|Environmentalists for Nuclear Energy|
1. Environmentalists for Nuclear Energy (EFN): an outline
It is a paradox that today many environmental groups are opposed to nuclear energy because, in fact, nuclear energy is the only clean form of energy available on a massive scale and able to meet the growing energy needs of the world’s population.
Nuclear energy is a very clean energy if it is well designed, well-built, well operated, and well managed:
In 1996, shortly after the 10th anniversary of the Chernobyl accident, I created the Association of Environmentalists For Nuclear Energy (EFN) to inform the public in a comprehensive and honest way about energy sources and their environmental impacts.
EFN is an international association of citizens in favour of clean nuclear energy. EFN’s actions are based on solid scientific facts, and, unlike many anti-nuclear groups, not on ideological considerations.
EFN is composed of different member categories:
and also has a Scientific and Medical Committee as well as a Honorary Committee composed of important personalities that support its actions.
For example, Professor James Lovelock, FRS, who is often considered as one of the main founders and leaders (if not the main one) of the development of environmental awareness since the 1960’s, has agreed to support our point of view, and has written an introduction to the book "Environmentalists For Nuclear Energy".
EFN has high quality contacts both in the area of environmental science and in the energy sector (specialists on nuclear energy, radiation and safety, fossil and renewable energies, etc).
The spontaneous growth of the Association since its creation has been extremely rapid, much more so than was initially expected.
Our members come from all social groups and all parts of the world. EFN now has more than 5000 members and supporters in over 30 countries on all five continents.
EFN considers that nuclear energy is a clean, safe, reliable and competitive energy source. Its waste is safely confined and the used fuel can be reprocessed, while the volume of nuclear waste for each kWh produced is very small.
To combat the greenhouse effect, nuclear energy is the only energy that can replace a significant part of the fossil-fired generation (coal, oil and gas) without polluting the atmosphere and the planet.
Nuclear energy should therefore in the coming years replace fossil energy whenever possible; used nuclear fuel should be reprocessed (for environmental reasons, if not for economic ones); and, at the same time, the more efficient use of energy and self-sustainable life styles should be promoted, while renewable energies should not be excluded.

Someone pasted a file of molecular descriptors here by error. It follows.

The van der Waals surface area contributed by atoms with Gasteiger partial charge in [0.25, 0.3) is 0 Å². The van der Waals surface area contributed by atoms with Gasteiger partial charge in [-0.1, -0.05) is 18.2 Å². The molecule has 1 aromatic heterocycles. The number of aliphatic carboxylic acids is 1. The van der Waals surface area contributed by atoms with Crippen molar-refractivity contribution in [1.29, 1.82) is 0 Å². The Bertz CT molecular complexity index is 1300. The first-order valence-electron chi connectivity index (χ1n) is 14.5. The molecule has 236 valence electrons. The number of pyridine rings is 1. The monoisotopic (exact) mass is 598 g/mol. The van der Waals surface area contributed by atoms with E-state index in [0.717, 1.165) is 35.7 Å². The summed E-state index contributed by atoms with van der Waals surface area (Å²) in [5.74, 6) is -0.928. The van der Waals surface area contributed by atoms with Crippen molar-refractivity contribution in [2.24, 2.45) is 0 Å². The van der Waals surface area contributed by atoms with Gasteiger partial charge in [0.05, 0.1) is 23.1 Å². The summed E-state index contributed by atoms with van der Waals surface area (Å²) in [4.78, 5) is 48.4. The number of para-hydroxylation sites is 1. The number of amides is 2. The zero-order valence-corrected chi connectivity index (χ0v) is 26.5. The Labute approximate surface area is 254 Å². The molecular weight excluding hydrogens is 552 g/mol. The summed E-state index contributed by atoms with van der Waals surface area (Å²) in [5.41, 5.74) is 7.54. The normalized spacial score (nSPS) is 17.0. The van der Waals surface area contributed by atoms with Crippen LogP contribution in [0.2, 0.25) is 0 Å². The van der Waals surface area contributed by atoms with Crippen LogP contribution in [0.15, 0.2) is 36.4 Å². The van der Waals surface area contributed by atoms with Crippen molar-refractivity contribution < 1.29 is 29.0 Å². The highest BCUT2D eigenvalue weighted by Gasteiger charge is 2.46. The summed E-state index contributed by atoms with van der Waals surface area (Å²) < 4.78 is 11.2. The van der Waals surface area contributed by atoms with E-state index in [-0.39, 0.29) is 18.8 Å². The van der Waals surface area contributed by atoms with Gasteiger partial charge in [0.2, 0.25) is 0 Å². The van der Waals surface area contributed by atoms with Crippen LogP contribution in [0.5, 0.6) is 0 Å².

Environmental opposition to nuclear energy is among the greatest mistakes of our times.
2. Information on nuclear energy
Information is a condition of democracy. It must be:
In a democracy, although many people and some journalists and politicians do not have the scientific background that is necessary to understand all the facts, nuclear power still has to be debated in public.
Without honest information, the public, journalists and politicians cannot understand the true situation, and will therefore vote against nuclear energy.
Since the end of World War II and the development of the nuclear industry, nuclear communication has gone through three historical periods:
Communication was the responsibility of government officials and technical information about nuclear energy was at that time largely considered as a "military secret" ("Military non-communication"). Subsequently, the first nuclear power plants were built for electricity production.
Quite naturally, the nuclear reactor constructors, the nuclear fuel producers and the electricity companies operating the nuclear power plants communicated with the public progressively more and more as years went by. The purpose of this communication was imply to the industry’s own interests.
Soctal communication, made by third parties
Various groups other than the nuclear industries and governments now communicate with the public about nuclear energy. Until now, this "social" communication has been done mostly by anti-nuclear groups, without much scientific background, often on the basis of ideological or political views, and sometimes with an underlying culture far removed from the scientific truth. This anti-nuclear communication is often exploited by pressure groups or by individuals for unstated reasons (for instance, for political or economical reasons).
Third party social communication is a fact: the population wants to have varied independent sources of information, and not only information given by officials or by industry. Today the third parties communicating about nuclear energy are mostly anti-nuclear, and their arguments are mainly environmental: nuclear energy is unclean, radioactivity pollutes the planet, it is unsafe, nuclear waste have no solution, etc.
These arguments, when carefully considered, are often wrong and emotional rather than based on scientific facts, but the public believes these arguments because the industry’s communication is thought to be oriented towards serving its own interests, and because no independent third party denies the anti-nuclear statements or gives a clearly pro-nuclear point of view.